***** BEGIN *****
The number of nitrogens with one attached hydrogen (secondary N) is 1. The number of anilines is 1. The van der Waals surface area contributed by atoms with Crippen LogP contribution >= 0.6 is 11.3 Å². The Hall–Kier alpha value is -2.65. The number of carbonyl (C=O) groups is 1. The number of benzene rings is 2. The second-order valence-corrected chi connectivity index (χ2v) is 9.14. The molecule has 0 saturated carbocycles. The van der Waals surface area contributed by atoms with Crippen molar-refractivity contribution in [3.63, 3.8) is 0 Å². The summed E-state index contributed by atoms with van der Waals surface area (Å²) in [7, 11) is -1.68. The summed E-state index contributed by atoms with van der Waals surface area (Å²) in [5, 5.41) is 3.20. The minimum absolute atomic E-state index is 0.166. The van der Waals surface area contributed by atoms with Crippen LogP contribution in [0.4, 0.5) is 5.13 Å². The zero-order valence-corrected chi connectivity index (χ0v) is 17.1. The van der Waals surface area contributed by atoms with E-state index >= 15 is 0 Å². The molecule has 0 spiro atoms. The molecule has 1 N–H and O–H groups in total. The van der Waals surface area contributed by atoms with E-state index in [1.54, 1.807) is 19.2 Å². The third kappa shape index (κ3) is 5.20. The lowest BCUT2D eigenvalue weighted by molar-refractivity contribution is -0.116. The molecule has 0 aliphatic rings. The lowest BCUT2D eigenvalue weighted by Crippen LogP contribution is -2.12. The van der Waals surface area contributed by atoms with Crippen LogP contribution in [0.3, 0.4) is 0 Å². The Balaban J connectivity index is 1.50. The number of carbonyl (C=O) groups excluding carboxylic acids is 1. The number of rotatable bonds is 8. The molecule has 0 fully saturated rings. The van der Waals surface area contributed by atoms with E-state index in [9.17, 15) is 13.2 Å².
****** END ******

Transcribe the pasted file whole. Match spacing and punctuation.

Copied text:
The number of nitrogens with one attached hydrogen (secondary N) is 1. The number of anilines is 1. The van der Waals surface area contributed by atoms with Crippen LogP contribution >= 0.6 is 11.3 Å². The Hall–Kier alpha value is -2.65. The number of carbonyl (C=O) groups is 1. The number of benzene rings is 2. The second-order valence-corrected chi connectivity index (χ2v) is 9.14. The molecule has 0 saturated carbocycles. The van der Waals surface area contributed by atoms with Crippen molar-refractivity contribution in [3.63, 3.8) is 0 Å². The summed E-state index contributed by atoms with van der Waals surface area (Å²) in [7, 11) is -1.68. The summed E-state index contributed by atoms with van der Waals surface area (Å²) in [5, 5.41) is 3.20. The minimum absolute atomic E-state index is 0.166. The van der Waals surface area contributed by atoms with Crippen LogP contribution in [0.4, 0.5) is 5.13 Å². The zero-order valence-corrected chi connectivity index (χ0v) is 17.1. The van der Waals surface area contributed by atoms with E-state index >= 15 is 0 Å². The molecule has 0 spiro atoms. The molecule has 1 N–H and O–H groups in total. The van der Waals surface area contributed by atoms with E-state index in [1.54, 1.807) is 19.2 Å². The third kappa shape index (κ3) is 5.20. The lowest BCUT2D eigenvalue weighted by molar-refractivity contribution is -0.116. The molecule has 0 aliphatic rings. The lowest BCUT2D eigenvalue weighted by Crippen LogP contribution is -2.12. The van der Waals surface area contributed by atoms with Crippen LogP contribution in [0.3, 0.4) is 0 Å². The Balaban J connectivity index is 1.50. The number of carbonyl (C=O) groups excluding carboxylic acids is 1. The number of rotatable bonds is 8. The molecule has 0 fully saturated rings. The van der Waals surface area contributed by atoms with E-state index in [9.17, 15) is 13.2 Å².